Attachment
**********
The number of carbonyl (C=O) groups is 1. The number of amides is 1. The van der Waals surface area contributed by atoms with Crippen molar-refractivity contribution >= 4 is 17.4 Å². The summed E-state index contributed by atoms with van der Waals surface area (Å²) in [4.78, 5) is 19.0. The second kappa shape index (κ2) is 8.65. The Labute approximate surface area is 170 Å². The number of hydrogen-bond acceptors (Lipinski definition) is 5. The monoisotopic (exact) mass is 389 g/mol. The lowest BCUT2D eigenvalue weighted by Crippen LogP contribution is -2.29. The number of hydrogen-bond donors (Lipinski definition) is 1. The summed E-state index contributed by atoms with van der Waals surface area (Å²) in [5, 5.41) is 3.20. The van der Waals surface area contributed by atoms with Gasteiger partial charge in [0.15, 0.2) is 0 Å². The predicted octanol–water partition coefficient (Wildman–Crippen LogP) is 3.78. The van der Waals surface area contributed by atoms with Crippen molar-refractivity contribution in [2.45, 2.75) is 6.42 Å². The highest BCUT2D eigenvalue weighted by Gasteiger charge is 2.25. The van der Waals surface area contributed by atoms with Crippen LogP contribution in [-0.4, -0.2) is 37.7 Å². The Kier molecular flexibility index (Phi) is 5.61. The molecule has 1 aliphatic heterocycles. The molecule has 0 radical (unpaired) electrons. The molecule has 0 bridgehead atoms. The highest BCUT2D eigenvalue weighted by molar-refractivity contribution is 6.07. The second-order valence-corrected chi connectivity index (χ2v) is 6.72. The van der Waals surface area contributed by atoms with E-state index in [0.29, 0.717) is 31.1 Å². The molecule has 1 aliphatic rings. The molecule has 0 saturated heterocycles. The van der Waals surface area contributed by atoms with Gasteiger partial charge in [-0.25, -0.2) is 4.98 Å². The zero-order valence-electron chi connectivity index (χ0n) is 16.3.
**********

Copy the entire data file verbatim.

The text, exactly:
The number of carbonyl (C=O) groups is 1. The number of amides is 1. The van der Waals surface area contributed by atoms with Crippen molar-refractivity contribution >= 4 is 17.4 Å². The summed E-state index contributed by atoms with van der Waals surface area (Å²) in [4.78, 5) is 19.0. The second kappa shape index (κ2) is 8.65. The Labute approximate surface area is 170 Å². The number of hydrogen-bond acceptors (Lipinski definition) is 5. The monoisotopic (exact) mass is 389 g/mol. The lowest BCUT2D eigenvalue weighted by Crippen LogP contribution is -2.29. The number of hydrogen-bond donors (Lipinski definition) is 1. The summed E-state index contributed by atoms with van der Waals surface area (Å²) in [5, 5.41) is 3.20. The van der Waals surface area contributed by atoms with Gasteiger partial charge in [0.15, 0.2) is 0 Å². The predicted octanol–water partition coefficient (Wildman–Crippen LogP) is 3.78. The van der Waals surface area contributed by atoms with Crippen molar-refractivity contribution in [2.45, 2.75) is 6.42 Å². The highest BCUT2D eigenvalue weighted by Gasteiger charge is 2.25. The van der Waals surface area contributed by atoms with Crippen LogP contribution in [-0.4, -0.2) is 37.7 Å². The Kier molecular flexibility index (Phi) is 5.61. The molecule has 1 aliphatic heterocycles. The molecule has 0 radical (unpaired) electrons. The molecule has 0 bridgehead atoms. The highest BCUT2D eigenvalue weighted by molar-refractivity contribution is 6.07. The second-order valence-corrected chi connectivity index (χ2v) is 6.72. The van der Waals surface area contributed by atoms with E-state index in [0.29, 0.717) is 31.1 Å². The molecule has 1 aliphatic rings. The molecule has 0 saturated heterocycles. The van der Waals surface area contributed by atoms with Gasteiger partial charge in [-0.25, -0.2) is 4.98 Å². The zero-order valence-electron chi connectivity index (χ0n) is 16.3.